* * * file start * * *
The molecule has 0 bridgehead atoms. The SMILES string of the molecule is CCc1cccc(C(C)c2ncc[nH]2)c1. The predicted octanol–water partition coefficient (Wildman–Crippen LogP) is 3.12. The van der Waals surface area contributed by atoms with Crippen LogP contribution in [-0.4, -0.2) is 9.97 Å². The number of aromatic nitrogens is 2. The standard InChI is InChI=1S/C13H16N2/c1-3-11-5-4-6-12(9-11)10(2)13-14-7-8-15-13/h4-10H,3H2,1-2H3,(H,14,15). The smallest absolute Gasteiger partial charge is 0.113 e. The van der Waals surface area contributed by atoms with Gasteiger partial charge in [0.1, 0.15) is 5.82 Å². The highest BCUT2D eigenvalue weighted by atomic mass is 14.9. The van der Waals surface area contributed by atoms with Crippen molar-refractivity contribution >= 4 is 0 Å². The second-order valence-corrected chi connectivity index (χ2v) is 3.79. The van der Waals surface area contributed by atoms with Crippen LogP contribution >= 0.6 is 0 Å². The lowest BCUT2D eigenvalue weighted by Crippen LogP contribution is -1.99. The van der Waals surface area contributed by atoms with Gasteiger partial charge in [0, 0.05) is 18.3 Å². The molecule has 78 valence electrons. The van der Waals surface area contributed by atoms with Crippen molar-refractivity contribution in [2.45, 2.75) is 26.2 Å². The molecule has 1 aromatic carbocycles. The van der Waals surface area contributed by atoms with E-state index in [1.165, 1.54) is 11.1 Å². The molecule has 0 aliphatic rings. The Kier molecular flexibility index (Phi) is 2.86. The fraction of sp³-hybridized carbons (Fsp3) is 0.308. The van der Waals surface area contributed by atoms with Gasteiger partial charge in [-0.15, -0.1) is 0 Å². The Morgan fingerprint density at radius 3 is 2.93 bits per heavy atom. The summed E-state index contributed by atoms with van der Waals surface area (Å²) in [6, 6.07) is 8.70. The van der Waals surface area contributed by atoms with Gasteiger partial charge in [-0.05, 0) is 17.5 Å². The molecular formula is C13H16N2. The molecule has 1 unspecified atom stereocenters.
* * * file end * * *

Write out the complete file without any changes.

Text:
The molecule has 0 bridgehead atoms. The SMILES string of the molecule is CCc1cccc(C(C)c2ncc[nH]2)c1. The predicted octanol–water partition coefficient (Wildman–Crippen LogP) is 3.12. The van der Waals surface area contributed by atoms with Crippen LogP contribution in [-0.4, -0.2) is 9.97 Å². The number of aromatic nitrogens is 2. The standard InChI is InChI=1S/C13H16N2/c1-3-11-5-4-6-12(9-11)10(2)13-14-7-8-15-13/h4-10H,3H2,1-2H3,(H,14,15). The smallest absolute Gasteiger partial charge is 0.113 e. The van der Waals surface area contributed by atoms with Gasteiger partial charge in [0.1, 0.15) is 5.82 Å². The highest BCUT2D eigenvalue weighted by atomic mass is 14.9. The van der Waals surface area contributed by atoms with Crippen molar-refractivity contribution >= 4 is 0 Å². The second-order valence-corrected chi connectivity index (χ2v) is 3.79. The van der Waals surface area contributed by atoms with Crippen LogP contribution >= 0.6 is 0 Å². The lowest BCUT2D eigenvalue weighted by Crippen LogP contribution is -1.99. The van der Waals surface area contributed by atoms with Gasteiger partial charge in [0, 0.05) is 18.3 Å². The molecule has 78 valence electrons. The van der Waals surface area contributed by atoms with Crippen molar-refractivity contribution in [2.45, 2.75) is 26.2 Å². The molecule has 1 aromatic carbocycles. The van der Waals surface area contributed by atoms with E-state index in [1.165, 1.54) is 11.1 Å². The molecule has 0 aliphatic rings. The Kier molecular flexibility index (Phi) is 2.86. The fraction of sp³-hybridized carbons (Fsp3) is 0.308. The van der Waals surface area contributed by atoms with Gasteiger partial charge in [-0.15, -0.1) is 0 Å². The Morgan fingerprint density at radius 3 is 2.93 bits per heavy atom. The summed E-state index contributed by atoms with van der Waals surface area (Å²) in [6, 6.07) is 8.70. The van der Waals surface area contributed by atoms with Gasteiger partial charge in [-0.05, 0) is 17.5 Å². The molecular formula is C13H16N2. The molecule has 1 unspecified atom stereocenters.